The history of mankind is, basically, a set of borders moving back and forth, the moving lines of dying empires and republics being born. Hence the importance of walls — concrete barriers that embody power, dissuade invasions, and regulate trade. But could a wall stop the deadly course of an epidemic?
Walls are watchful sentinels. They mark out a shelter, the size of a home or a whole nation. The Great Wall of China (7th century B.C.) was erected to prevent the invasion of Nomadic tribes and regulate Silk Road trade. Hadrian’s Wall (122 A.D.) was set up as a frontier between the expanding Roman Empire and the Caledonians. The Berlin Wall (1961) was simply the border between Allied and Soviet occupation zones being bricked up.
More than protective, the wall is also highly symbolic — it’s always easier to hide a problem behind closed walls than actually try to solve it. Take Jewish ghettos or floating prisons. But when it comes to devastating epidemics, it may be a little presumptuous to hope bacteria and diseases will stop there and remain at bay.
May 25, 1720. A ship anchors at Marseille harbor, in the south of France. The city has become, over the years, one of the most important hubs of Mediterranean trade; it is populated by French, Italian, English, Maltese, Greek sailors and merchants, among others. Unnoticed by this cosmopolitan mix of people — after all, the hustle-and-bustle is a daily feature of the Vieux Port — the ship unloads a cargo of Syrian cloth. Quality merchandise that was worth the 10-month back-and-forth journey, the captain thinks, for it will soon be sold for a good sum of money.
What he doesn’t know, however, is that it is covered with plague-infected fleas.
Sanitary examiners are required to have a look around, but they don’t bat an eyelid. Eight seamen have died during the journey back from Syria — including the ship’s surgeon — and their bodies have been thrown overboard for good measure; still, the papers are en règle, so the captain and his relatively diminished crew are allowed inside the walls. Does the tragedy of the Black Death, which swept across Europe in 1348, claiming millions of lives, still linger in the Mediterranean summer heat?
Lightning does strike twice
Less than a month later, on June 20, a woman passed away. She was the first reported victim, although nobody was willing to cry wolf; death is, after all, a natural stage of life. But when other bubon-covered cadavers followed suit, it became clear that they, too, were infected by a curious evil. In early July, dozens of shrouds lined up the streets. What next?
Every time a plague-infected person was signaled, he or she was taken away to the local infirmeries while somebody bricked up his/her house, usually burning sulfur inside to ‘decontaminate’ it. People started to panic as the scale of the epidemic grew, the city slowly but surely turning into an open-air graveyard. “People are mere shadows already,” testimonated a witness. Beak-masked doctors (‘crows’) showed up, again, but the treatments they prescribed proved inefficient, if not surreal (violin tunes, rhino horn powder). When infected people fled the city, they soon spread the epidemic to nearby Arles and Aix.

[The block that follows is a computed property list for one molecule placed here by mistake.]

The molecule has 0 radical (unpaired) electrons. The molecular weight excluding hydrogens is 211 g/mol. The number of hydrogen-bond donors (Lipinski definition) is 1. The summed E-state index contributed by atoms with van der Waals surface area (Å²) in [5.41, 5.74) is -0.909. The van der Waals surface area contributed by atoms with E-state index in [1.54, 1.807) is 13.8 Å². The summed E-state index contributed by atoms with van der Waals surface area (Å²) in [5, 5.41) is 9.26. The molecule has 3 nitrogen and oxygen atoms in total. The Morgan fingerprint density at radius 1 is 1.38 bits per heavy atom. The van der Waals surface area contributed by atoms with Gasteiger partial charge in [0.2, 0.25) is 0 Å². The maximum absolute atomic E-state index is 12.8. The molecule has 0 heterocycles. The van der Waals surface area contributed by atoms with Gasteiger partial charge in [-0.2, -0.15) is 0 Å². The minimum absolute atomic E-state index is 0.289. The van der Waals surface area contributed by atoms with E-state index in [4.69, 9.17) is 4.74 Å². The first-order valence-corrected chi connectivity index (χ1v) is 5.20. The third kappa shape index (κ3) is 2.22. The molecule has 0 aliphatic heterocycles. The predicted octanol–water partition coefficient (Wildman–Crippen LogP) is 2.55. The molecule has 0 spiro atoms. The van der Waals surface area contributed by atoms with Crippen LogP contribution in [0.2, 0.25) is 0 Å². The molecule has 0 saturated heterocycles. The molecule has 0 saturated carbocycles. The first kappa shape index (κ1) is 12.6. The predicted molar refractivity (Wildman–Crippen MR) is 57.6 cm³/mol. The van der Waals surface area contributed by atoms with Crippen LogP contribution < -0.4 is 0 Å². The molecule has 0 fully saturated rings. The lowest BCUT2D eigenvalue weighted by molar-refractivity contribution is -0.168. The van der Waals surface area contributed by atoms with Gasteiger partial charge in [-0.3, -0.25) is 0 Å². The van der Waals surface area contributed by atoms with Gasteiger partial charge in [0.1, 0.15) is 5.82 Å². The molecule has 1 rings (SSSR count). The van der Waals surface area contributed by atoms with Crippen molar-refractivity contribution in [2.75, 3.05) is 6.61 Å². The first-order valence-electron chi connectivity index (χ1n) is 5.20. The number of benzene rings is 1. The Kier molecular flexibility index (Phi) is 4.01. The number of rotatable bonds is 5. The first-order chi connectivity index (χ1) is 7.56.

Local authorities have been slow to react; only a band of brave and dedicated civil servants — aldermen Estelle and Moustier, knight Roze — volunteered to oversee the decontamination of ruined districts and the transfer of bodies piling up in the narrow streets. Mass graves were dug up and filled with thousands of cadavers, along with spadefuls of quicklime.
Building the wall
By the end of the year, the plague epidemic had come to a halt. Pious crowds gathered at masstime to sing Te Deum, and the locals jumped for joy when a traditional hearse, driving a deceased person to his resting place, crossed the city! Death had become natural again, with life finally taking over. Marseille may feel relieved, but the plague had not stopped yet. Neighboring cities (like Toulon) came to experience it — sudden deaths, widespread panic. Quarantine was maintained and reinforced; an official decree ordered the building of a wall in order to contain plague within the Provence area.
Built with dry masonry over the spring of 1721, the ‘plague wall’ stretched for 36 kilometers (22 miles) across the Provence region. It was supposedly guarded by armed soldiers night and day, and people wishing to cross it had to present a ‘health bill’ that guaranteed they wouldn’t spread the epidemic further.
Despite the efforts, time and money invested in the wall, it did not prevent further episodes of plague. In August, the city of Avignon was contaminated, too. Marseille itself experienced a sudden (and unexpected) strike of plague in 1722. This time, local authorities were prepared: they hardly needed too. Less than a couple hundred people were swept away by the epidemic. The Ultimate Plague of the Western World claimed the lives of 40,000 Marseillais — half the city’s population — and, as a remainder of its power of devastation, left behind a stone scar guarding the land of Provence.
- Claude Quétel, Murs : une autre histoire des hommes (2012), Perrin.
- David Frye, Walls: A History of Civilization in Blood and Brick (2018), Simon & Schuster.
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